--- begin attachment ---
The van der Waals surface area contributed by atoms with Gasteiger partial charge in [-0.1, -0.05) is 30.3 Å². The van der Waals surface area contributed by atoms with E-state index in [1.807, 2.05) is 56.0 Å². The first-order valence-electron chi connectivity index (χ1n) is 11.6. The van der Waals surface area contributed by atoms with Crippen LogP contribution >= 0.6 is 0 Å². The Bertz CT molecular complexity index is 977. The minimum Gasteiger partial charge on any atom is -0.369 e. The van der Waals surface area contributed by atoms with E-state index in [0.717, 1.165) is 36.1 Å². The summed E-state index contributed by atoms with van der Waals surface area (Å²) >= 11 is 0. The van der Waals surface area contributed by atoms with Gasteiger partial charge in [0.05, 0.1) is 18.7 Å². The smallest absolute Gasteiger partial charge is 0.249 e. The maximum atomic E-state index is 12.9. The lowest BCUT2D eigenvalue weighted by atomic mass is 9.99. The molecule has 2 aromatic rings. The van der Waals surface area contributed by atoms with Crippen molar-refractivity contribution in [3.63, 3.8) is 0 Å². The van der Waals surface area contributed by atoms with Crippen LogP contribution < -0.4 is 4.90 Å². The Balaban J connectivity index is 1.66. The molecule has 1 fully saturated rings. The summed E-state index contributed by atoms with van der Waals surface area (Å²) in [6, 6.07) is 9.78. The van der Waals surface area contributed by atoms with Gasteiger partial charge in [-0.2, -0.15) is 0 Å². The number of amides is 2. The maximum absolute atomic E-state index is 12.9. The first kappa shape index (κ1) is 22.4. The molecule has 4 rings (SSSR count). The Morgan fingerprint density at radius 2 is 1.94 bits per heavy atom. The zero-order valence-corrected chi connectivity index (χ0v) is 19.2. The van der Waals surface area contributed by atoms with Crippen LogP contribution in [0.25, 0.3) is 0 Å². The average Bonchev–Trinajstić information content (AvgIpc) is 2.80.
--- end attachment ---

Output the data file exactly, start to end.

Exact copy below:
The van der Waals surface area contributed by atoms with Gasteiger partial charge in [-0.1, -0.05) is 30.3 Å². The van der Waals surface area contributed by atoms with E-state index in [1.807, 2.05) is 56.0 Å². The first-order valence-electron chi connectivity index (χ1n) is 11.6. The van der Waals surface area contributed by atoms with Crippen LogP contribution >= 0.6 is 0 Å². The Bertz CT molecular complexity index is 977. The minimum Gasteiger partial charge on any atom is -0.369 e. The van der Waals surface area contributed by atoms with E-state index in [0.717, 1.165) is 36.1 Å². The summed E-state index contributed by atoms with van der Waals surface area (Å²) >= 11 is 0. The van der Waals surface area contributed by atoms with Gasteiger partial charge in [0.05, 0.1) is 18.7 Å². The smallest absolute Gasteiger partial charge is 0.249 e. The maximum atomic E-state index is 12.9. The lowest BCUT2D eigenvalue weighted by atomic mass is 9.99. The molecule has 2 aromatic rings. The van der Waals surface area contributed by atoms with Crippen molar-refractivity contribution in [3.63, 3.8) is 0 Å². The van der Waals surface area contributed by atoms with Crippen LogP contribution < -0.4 is 4.90 Å². The Balaban J connectivity index is 1.66. The molecule has 1 fully saturated rings. The summed E-state index contributed by atoms with van der Waals surface area (Å²) in [6, 6.07) is 9.78. The van der Waals surface area contributed by atoms with Gasteiger partial charge in [-0.2, -0.15) is 0 Å². The number of amides is 2. The maximum absolute atomic E-state index is 12.9. The first kappa shape index (κ1) is 22.4. The molecule has 4 rings (SSSR count). The Morgan fingerprint density at radius 2 is 1.94 bits per heavy atom. The zero-order valence-corrected chi connectivity index (χ0v) is 19.2. The van der Waals surface area contributed by atoms with Crippen LogP contribution in [0.25, 0.3) is 0 Å². The average Bonchev–Trinajstić information content (AvgIpc) is 2.80.